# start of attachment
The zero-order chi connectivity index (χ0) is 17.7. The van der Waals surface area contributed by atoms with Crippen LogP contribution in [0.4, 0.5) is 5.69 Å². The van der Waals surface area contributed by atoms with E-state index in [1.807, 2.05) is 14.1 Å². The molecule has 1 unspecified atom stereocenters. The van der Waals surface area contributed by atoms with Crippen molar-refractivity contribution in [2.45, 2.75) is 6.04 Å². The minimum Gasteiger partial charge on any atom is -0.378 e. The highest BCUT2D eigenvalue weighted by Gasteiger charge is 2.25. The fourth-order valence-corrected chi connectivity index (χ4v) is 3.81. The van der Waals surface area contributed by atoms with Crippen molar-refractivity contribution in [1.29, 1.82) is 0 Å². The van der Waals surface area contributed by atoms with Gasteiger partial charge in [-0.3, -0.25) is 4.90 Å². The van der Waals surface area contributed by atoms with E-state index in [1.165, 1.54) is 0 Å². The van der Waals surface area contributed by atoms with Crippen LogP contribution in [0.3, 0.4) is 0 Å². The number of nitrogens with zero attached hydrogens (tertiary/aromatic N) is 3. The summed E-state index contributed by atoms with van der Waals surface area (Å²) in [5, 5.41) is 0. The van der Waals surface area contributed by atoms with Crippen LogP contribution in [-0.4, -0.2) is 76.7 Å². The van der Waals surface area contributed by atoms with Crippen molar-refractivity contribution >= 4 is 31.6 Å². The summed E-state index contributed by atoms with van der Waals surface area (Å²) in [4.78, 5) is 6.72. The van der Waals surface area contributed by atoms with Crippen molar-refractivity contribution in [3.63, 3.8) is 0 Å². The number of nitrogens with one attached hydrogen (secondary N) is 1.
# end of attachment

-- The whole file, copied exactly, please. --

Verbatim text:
The zero-order chi connectivity index (χ0) is 17.7. The van der Waals surface area contributed by atoms with Crippen LogP contribution in [0.4, 0.5) is 5.69 Å². The van der Waals surface area contributed by atoms with E-state index in [1.807, 2.05) is 14.1 Å². The molecule has 1 unspecified atom stereocenters. The van der Waals surface area contributed by atoms with Crippen molar-refractivity contribution in [2.45, 2.75) is 6.04 Å². The minimum Gasteiger partial charge on any atom is -0.378 e. The highest BCUT2D eigenvalue weighted by Gasteiger charge is 2.25. The fourth-order valence-corrected chi connectivity index (χ4v) is 3.81. The van der Waals surface area contributed by atoms with Crippen molar-refractivity contribution in [1.29, 1.82) is 0 Å². The van der Waals surface area contributed by atoms with Gasteiger partial charge in [-0.3, -0.25) is 4.90 Å². The van der Waals surface area contributed by atoms with E-state index in [1.165, 1.54) is 0 Å². The van der Waals surface area contributed by atoms with Crippen LogP contribution in [0.3, 0.4) is 0 Å². The number of nitrogens with zero attached hydrogens (tertiary/aromatic N) is 3. The summed E-state index contributed by atoms with van der Waals surface area (Å²) in [5, 5.41) is 0. The van der Waals surface area contributed by atoms with Crippen LogP contribution in [-0.4, -0.2) is 76.7 Å². The van der Waals surface area contributed by atoms with Crippen molar-refractivity contribution >= 4 is 31.6 Å². The summed E-state index contributed by atoms with van der Waals surface area (Å²) in [4.78, 5) is 6.72. The van der Waals surface area contributed by atoms with Crippen molar-refractivity contribution in [3.63, 3.8) is 0 Å². The number of nitrogens with one attached hydrogen (secondary N) is 1.